21 I’ve tried everything with my foundered pony. Can natural hoof care cure her? She is very sick.
Founder/laminitis are very complex issues. Natural hoof care practitioners can work with your vet and help your pony grow in new hoof capsules with a better laminar attachment. Trimming though, is only a small part of the rehabilitation of foundered horses and ponies. No amount of good hoof care is going to help the pony that is continuing to stuff itself with the grass that caused the problem in the first place! The cause of the laminitic episode needs to be found and addressed and measures need to be taken to make sure the horse/pony/donkey isn’t exposed to the same trigger/s again. There are a wide range of laminitis triggers, some of which include; certain grasses, grasses at certain times of the year, grasses under stress, feeds high in sugar, chemical poisons, spray drift, vaccination, some worm drenches. Finding the real cause of the problem can be difficult but is necessary if you are to prevent a reoccurrence.
22 My horse used to be very athletic but now he seems to be getting very lazy when I ride him. I’ve recently read that this can be because he has pain somewhere in his body. Could his feet be sore?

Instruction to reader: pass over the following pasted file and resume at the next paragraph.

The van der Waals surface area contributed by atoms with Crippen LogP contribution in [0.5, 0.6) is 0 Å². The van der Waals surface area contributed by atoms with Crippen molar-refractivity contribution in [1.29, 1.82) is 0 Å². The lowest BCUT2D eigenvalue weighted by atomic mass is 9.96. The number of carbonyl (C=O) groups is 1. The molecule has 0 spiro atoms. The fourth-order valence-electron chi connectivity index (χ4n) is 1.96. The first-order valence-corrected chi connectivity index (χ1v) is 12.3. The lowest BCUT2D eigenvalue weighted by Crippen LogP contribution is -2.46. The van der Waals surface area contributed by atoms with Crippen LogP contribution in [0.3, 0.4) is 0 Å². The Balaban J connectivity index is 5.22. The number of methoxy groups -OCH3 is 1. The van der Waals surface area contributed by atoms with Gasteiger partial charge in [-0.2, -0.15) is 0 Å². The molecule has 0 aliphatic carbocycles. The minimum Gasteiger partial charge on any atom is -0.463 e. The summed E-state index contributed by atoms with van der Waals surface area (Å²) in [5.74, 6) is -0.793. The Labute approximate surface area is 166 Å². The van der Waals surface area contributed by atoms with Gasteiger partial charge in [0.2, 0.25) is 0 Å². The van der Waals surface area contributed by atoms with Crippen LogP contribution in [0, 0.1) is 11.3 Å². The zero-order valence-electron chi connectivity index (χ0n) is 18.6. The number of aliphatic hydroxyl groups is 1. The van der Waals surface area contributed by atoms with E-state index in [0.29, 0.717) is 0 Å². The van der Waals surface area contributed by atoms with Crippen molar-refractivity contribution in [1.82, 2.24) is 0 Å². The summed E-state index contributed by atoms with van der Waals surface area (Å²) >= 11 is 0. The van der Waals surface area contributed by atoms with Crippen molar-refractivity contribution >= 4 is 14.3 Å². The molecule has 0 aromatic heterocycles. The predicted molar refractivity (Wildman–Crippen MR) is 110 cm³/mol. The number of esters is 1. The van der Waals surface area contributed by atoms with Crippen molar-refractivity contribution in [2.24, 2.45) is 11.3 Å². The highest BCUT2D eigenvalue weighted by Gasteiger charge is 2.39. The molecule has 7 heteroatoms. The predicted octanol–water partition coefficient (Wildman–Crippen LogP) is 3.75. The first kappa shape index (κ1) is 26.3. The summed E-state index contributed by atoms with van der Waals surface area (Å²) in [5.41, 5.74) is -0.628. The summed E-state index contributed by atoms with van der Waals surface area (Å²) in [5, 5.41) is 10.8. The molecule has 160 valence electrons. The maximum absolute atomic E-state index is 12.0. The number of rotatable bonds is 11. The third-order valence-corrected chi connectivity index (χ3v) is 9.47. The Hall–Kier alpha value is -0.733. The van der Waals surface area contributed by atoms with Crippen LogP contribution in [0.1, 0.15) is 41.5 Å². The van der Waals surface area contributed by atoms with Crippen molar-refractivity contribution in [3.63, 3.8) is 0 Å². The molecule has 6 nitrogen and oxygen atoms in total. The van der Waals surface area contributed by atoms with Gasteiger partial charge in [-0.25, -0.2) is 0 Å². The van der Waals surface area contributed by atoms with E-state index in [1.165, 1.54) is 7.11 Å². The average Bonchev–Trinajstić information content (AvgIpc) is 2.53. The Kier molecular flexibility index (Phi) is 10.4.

Any horse that is, or becomes ‘lazy’ needs to have a thorough vet check and hoof health assessment. Laziness is often the first sign that there is a hoof related issue that is causing the horse to not want to move forward freely. Any discomfort in the hoof will have a flow on effect into the horse’s body. If there is a problem in the hoof caused by an imbalance or excess of hoof horn or other factors, usually the first change that takes place is, rather than landing heel first when loading the hoof, the horse changes to a flat footed and then eventually a toe first landing pattern. Landing toe first is a serious issue and the horse needs immediate assessment to determine the cause of such a drastic change in bio-mechanics. In most cases this is a hoof problem and the horse has changed the way it loads its foot/feet to minimise the discomfort inside the hoof/hooves. If a toe first landing is allowed to persist the horse will develop compensatory body issues, which can then lead to back, shoulder and/or hindquarter problems and perhaps even eventual lameness through joint degeneration, or tendon/ligament strain, cartilage ossification etc.